Finally, I announce that we will relaunch our domestic abuse campaign this Christmas.

I move,

That the Parliament approves the considerable progress made in increasing the protection of, and provision of services to, women, children and young people experiencing domestic abuse; further approves work aimed at reducing the intolerably high incidence of domestic abuse in Scotland, and welcomes the work of the National Group to Address Domestic Abuse in Scotland in tackling this unacceptable behaviour.

Photo of Murray Tosh Murray Tosh Conservative

I did not break into the minister's speech after 10 minutes, as she was making announcements, but I ask members to keep to the time limits from now on. I invite Roseanna Cunningham to speak to and move amendment S1M-3648.2.

Photo of Roseanna Cunningham Roseanna Cunningham Scottish National Party 3:47 pm, 28th November 2002

The SNP does not hesitate to support the wording of the Executive's motion, but our amendment makes it clear that we believe that there are issues that require serious attention. The minister probably does not disagree with us.

I want to digress briefly to defend—uncharacteristically—Mike Rumbles. A man who had been a victim of domestic violence visited my surgery. He had suffered clear physical and psychological distress. If that distress were quantified across Scotland, it would not approach the distress suffered by women, but it was equally devastating for that person. Perhaps we ought to recognise that.

We all know that the incidence of domestic violence against women is high. I am never sure about using the word "domestic"—it worries me slightly, as it makes matters a bit too cosy. I do not want to get into the complicated argument about statistics. There might or might not have been exaggeration on the Executive's part, but that argument is not worth getting into today. However, we know that, as with rape, the majority of offences go unreported and that most women take their problem to others—much less to the police or anyone else in authority—only after they have been victimised on a number of occasions. The longer that situation continues, the more disempowered the woman will become. Equally, the longer it continues, the more likely it is that any children of the relationship will become abused. Indeed, often the eventual violence against children rather than violence directed against women triggers their motivation to deal with the problem.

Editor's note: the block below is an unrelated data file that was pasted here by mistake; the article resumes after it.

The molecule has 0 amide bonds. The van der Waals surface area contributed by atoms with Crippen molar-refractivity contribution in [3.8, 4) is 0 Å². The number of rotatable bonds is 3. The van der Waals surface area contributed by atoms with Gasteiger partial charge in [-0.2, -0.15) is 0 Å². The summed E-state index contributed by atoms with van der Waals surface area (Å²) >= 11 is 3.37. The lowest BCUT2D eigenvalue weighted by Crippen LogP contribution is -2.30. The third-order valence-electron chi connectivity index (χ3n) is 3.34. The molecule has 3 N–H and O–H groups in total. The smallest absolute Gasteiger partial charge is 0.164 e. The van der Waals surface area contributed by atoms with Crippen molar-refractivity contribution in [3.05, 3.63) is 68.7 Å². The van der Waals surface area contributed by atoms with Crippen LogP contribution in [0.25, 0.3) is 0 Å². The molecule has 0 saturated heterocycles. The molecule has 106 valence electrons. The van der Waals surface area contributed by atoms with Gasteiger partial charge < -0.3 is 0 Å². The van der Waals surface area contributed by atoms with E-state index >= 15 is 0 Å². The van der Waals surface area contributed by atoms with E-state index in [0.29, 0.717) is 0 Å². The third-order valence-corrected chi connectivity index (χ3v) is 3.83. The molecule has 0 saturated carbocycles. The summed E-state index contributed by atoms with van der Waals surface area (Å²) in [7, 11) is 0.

I welcome the money that the Executive has pledged to deal with the issue and the money for refuge spaces in particular. However, it is not enough to say no more than that no amount would probably be enough. Today, I am not concerned with the amount; instead, I want to address some of the issues raised by how the money is being disbursed.

First, the requirement of matching by local authority funding reinforces the patchiness of service provision that arises out of different policy priorities being chosen by different local authorities. Secondly, I understand that a significant proportion of new money available under the development fund must now be spent on capital funding because of the requirement to sustain a larger work force, which is, of course, the corollary of increasing the number of refuge places in the first place.

Thirdly, there is a question that is specifically related to the funding for the "Respect" scheme. The pilot cost £50,000 and I have been advised that the Executive believed that it would cost only another £50,000 to roll out the scheme nationally. That would certainly be supported by the SNP. However, there seems to be a question about the sufficiency of the money available for roll-out. There might be specific reasons as to why the pilot and the roll-out would cost the same. If that is the case, I hope that I can hear from the minister on that.

Fourthly, on a much more specific issue, last year, Shakti Women's Aid, which deals with black and ethnic minority women, helped a total of 167 women, 23 of whom had no recourse to public funds. That means that helping them is very difficult indeed. For one reason or another, those women are prohibited from accessing social welfare benefits and so find themselves in effect trapped in abusive relationships. They represent a very high level of unmet need within a specific community. There are other gaps in that area of provision and I hope that the minister will be able to say something today that will give Shakti some confidence that the extra funding that it feels that it needs will be forthcoming.